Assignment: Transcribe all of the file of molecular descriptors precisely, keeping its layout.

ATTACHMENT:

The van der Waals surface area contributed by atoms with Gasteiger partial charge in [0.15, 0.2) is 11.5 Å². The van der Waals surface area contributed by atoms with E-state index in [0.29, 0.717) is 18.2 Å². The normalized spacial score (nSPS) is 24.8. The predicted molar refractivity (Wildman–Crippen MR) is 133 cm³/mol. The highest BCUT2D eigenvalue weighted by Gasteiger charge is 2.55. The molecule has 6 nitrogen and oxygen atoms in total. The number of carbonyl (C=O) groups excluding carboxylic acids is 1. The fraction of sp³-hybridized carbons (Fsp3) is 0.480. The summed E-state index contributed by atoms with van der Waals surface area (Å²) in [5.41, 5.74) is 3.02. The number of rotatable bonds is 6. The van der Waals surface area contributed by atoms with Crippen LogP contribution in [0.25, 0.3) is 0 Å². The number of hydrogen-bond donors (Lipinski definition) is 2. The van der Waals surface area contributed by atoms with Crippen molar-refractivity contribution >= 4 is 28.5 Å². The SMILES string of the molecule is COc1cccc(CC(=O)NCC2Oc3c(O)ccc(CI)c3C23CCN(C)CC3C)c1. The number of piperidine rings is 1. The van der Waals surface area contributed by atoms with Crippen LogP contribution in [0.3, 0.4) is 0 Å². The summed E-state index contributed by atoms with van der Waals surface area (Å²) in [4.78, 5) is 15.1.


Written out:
The van der Waals surface area contributed by atoms with Gasteiger partial charge in [0.15, 0.2) is 11.5 Å². The van der Waals surface area contributed by atoms with E-state index in [0.29, 0.717) is 18.2 Å². The normalized spacial score (nSPS) is 24.8. The predicted molar refractivity (Wildman–Crippen MR) is 133 cm³/mol. The highest BCUT2D eigenvalue weighted by Gasteiger charge is 2.55. The molecule has 6 nitrogen and oxygen atoms in total. The number of carbonyl (C=O) groups excluding carboxylic acids is 1. The fraction of sp³-hybridized carbons (Fsp3) is 0.480. The summed E-state index contributed by atoms with van der Waals surface area (Å²) in [5.41, 5.74) is 3.02. The number of rotatable bonds is 6. The van der Waals surface area contributed by atoms with Crippen LogP contribution in [0.25, 0.3) is 0 Å². The number of hydrogen-bond donors (Lipinski definition) is 2. The van der Waals surface area contributed by atoms with Crippen molar-refractivity contribution >= 4 is 28.5 Å². The SMILES string of the molecule is COc1cccc(CC(=O)NCC2Oc3c(O)ccc(CI)c3C23CCN(C)CC3C)c1. The number of piperidine rings is 1. The van der Waals surface area contributed by atoms with Crippen LogP contribution in [0.3, 0.4) is 0 Å². The summed E-state index contributed by atoms with van der Waals surface area (Å²) in [4.78, 5) is 15.1.